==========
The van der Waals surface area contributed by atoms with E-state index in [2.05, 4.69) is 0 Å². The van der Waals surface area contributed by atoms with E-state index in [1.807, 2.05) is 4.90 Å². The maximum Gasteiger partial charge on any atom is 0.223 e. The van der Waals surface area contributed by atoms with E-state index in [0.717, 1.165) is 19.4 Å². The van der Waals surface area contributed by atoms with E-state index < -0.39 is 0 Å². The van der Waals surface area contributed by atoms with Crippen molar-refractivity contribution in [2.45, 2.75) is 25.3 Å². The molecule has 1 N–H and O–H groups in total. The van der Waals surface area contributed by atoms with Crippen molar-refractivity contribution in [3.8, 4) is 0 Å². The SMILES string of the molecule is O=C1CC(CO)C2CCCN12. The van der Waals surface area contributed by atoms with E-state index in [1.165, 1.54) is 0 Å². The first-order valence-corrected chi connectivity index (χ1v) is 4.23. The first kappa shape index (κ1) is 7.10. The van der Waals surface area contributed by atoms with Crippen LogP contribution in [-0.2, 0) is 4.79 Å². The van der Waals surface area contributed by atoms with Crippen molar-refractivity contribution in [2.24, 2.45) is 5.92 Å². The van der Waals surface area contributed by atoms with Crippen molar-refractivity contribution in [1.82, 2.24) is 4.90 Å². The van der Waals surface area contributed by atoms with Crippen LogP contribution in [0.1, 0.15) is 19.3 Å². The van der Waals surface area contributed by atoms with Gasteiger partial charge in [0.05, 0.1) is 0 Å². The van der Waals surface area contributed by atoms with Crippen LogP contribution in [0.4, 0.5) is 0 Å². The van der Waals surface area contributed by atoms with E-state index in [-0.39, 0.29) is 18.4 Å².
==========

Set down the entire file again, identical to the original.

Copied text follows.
The van der Waals surface area contributed by atoms with E-state index in [2.05, 4.69) is 0 Å². The van der Waals surface area contributed by atoms with E-state index in [1.807, 2.05) is 4.90 Å². The maximum Gasteiger partial charge on any atom is 0.223 e. The van der Waals surface area contributed by atoms with E-state index in [0.717, 1.165) is 19.4 Å². The van der Waals surface area contributed by atoms with E-state index < -0.39 is 0 Å². The van der Waals surface area contributed by atoms with Crippen molar-refractivity contribution in [2.45, 2.75) is 25.3 Å². The molecule has 1 N–H and O–H groups in total. The van der Waals surface area contributed by atoms with Crippen molar-refractivity contribution in [3.8, 4) is 0 Å². The SMILES string of the molecule is O=C1CC(CO)C2CCCN12. The van der Waals surface area contributed by atoms with E-state index in [1.165, 1.54) is 0 Å². The first-order valence-corrected chi connectivity index (χ1v) is 4.23. The first kappa shape index (κ1) is 7.10. The van der Waals surface area contributed by atoms with Crippen LogP contribution in [-0.2, 0) is 4.79 Å². The van der Waals surface area contributed by atoms with Crippen molar-refractivity contribution in [2.24, 2.45) is 5.92 Å². The van der Waals surface area contributed by atoms with Crippen molar-refractivity contribution in [1.82, 2.24) is 4.90 Å². The van der Waals surface area contributed by atoms with Crippen LogP contribution in [0.1, 0.15) is 19.3 Å². The van der Waals surface area contributed by atoms with Gasteiger partial charge in [0.05, 0.1) is 0 Å². The van der Waals surface area contributed by atoms with Crippen LogP contribution in [0.4, 0.5) is 0 Å². The van der Waals surface area contributed by atoms with E-state index in [-0.39, 0.29) is 18.4 Å².